EU State pension liabilities at three times gdp. UK’s are only 94% of gdp.

Franco-German hyposcrisy revealed by Freiburg Study

Very few people stop to think in life about why they’re working. However, a study conducted at Freiburg University in Germany can tell you why most of us seem to have struggled to build up even the most modest nest-egg: insane State largesse, and a complete inability to extrapolate forward what State pensions would one day cost unless proper provision were to be made.

I first spotted this study (although it was actually conducted in 2009) last week as a referenced  source in some tedious EU document about ‘demographic imperatives facing the Union’. I would’ve skimmed it and moved on, had I not by chance stopped at a page while scrolling down looking for the idiots’ summary-version. This was a section devoted to France, and one figure leapt out at me: the pension liabilities of the French State are 6.7 trillion euros.

The Slog had a bit of an epi back in Spring 2010 (just before the election where we jumped off the Titanic onto the Hindenburg) about the Sir Humphreys awarding themselves massive increases in Civil Service pension emoluments after 2006. The technical term for these in government circles is ‘unfunded’. What that means is, senior Whitehall and Town Hall reptiles awarded themselves the increases with nothing in the budget for them, thinking as they did so that a future taxpayer could pick up the bill…..but then, that really wasn’t their concern: they deserved a fat retirement, so why on earth not steal it?

When I first ran this story, I had some quite heavy-hitting mates ring me to say I’d got something badly wrong, and ask was I, as it were, entirely of this world. However, last November, the public accounts committee duly confirmed the original Slog story, noting that ‘Unfunded public-sector U.K. pension obligations across 1,500 public bodies amount to slightly in excess £1.2 trillion’. What the PAC won’t give us is the analysis of how many pinstripes make up the vast bulk of that number. But I was  given sight of the key document in April 2010, and it’s around 16,ooo people. The benefits accruing to these troughers doubled between 2006 and 2009. Parliament never voted on any of it. Technically – in my view – it is very close to being embezzlement; and on a moral basis at the very least, it represents fraud.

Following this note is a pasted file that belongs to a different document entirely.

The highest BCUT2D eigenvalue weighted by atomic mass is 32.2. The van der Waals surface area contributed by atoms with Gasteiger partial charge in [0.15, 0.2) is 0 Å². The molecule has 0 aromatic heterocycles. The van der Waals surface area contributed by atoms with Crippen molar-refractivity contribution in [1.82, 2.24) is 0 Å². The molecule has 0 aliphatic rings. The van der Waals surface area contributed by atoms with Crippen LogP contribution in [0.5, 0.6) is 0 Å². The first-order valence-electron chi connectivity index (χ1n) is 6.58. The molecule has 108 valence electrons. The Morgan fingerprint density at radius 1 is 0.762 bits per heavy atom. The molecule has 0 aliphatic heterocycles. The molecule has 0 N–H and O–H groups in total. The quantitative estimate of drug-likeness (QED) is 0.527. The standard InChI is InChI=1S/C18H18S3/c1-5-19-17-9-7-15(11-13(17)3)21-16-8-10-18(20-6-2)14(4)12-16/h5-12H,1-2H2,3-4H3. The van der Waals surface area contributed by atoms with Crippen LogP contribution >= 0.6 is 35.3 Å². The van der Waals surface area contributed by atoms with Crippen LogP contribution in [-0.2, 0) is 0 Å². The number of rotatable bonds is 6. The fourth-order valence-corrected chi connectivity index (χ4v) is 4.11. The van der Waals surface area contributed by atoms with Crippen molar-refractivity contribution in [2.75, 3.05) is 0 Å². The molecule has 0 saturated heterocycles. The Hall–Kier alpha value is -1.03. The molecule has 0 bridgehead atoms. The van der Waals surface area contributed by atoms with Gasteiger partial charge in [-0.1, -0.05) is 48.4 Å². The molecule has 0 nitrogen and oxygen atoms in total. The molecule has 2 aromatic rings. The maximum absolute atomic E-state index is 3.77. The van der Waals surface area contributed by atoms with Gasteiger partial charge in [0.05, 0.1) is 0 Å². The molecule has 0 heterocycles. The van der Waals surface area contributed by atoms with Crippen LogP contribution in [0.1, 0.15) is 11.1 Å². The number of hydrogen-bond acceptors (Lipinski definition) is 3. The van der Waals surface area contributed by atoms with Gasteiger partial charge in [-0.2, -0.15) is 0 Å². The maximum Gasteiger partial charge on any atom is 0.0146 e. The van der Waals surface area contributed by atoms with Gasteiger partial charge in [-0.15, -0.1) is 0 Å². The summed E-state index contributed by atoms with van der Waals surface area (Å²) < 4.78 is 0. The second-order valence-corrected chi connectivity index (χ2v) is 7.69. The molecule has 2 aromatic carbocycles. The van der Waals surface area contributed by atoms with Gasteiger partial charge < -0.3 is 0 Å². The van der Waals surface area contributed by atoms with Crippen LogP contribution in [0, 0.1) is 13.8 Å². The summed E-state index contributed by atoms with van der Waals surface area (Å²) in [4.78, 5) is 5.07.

However, these are the public-sector pensions where there is a written, legal agreement. Our own measly £90 a week as OAPs we have to take on trust, and it is paid out of current account monies. It costs around £58bn pa, or just over 1,000 for every person in the country – not a bad result, actually: and unless future governments are astoundingly stupid, one that should remain relatively affordable. Despite the spin we get from Coalition handouts, this is amounts to only slightly over half what it costs the UK per annum to be an EU Member State.

To quote directly from the body of the Freiburg Report.

‘This share of GDP is the lowest of all the EU countries studied in this report’

And here’s an extract from the overall summary. Those with high blood pressure should look away now:

‘By contrast, State-funded pension obligations in France and Germany are three times the gdp of those two countries. Together they total 13.9 trillion euros, VERY NEARLY HALF of the pension bills of the 19 nation States studied by Freiburg’s authors, Christoph Mueller, Bernd Raffelhueschen and Olaf Weddige.’

Now, to compare like with like on the us-and-them sum, you simply add Britain’s OAP bill to the fat lying useless incompetent porker  public sector bill, and according to the report that comes to about 94% of our gdp.

Thus, just two EU nations – oh, surprise surprise and bless me, it’s France and Germany – account for half the entire Union’s pension trough – and in both cases, they’ve shown three times the barmy largesse of our lot.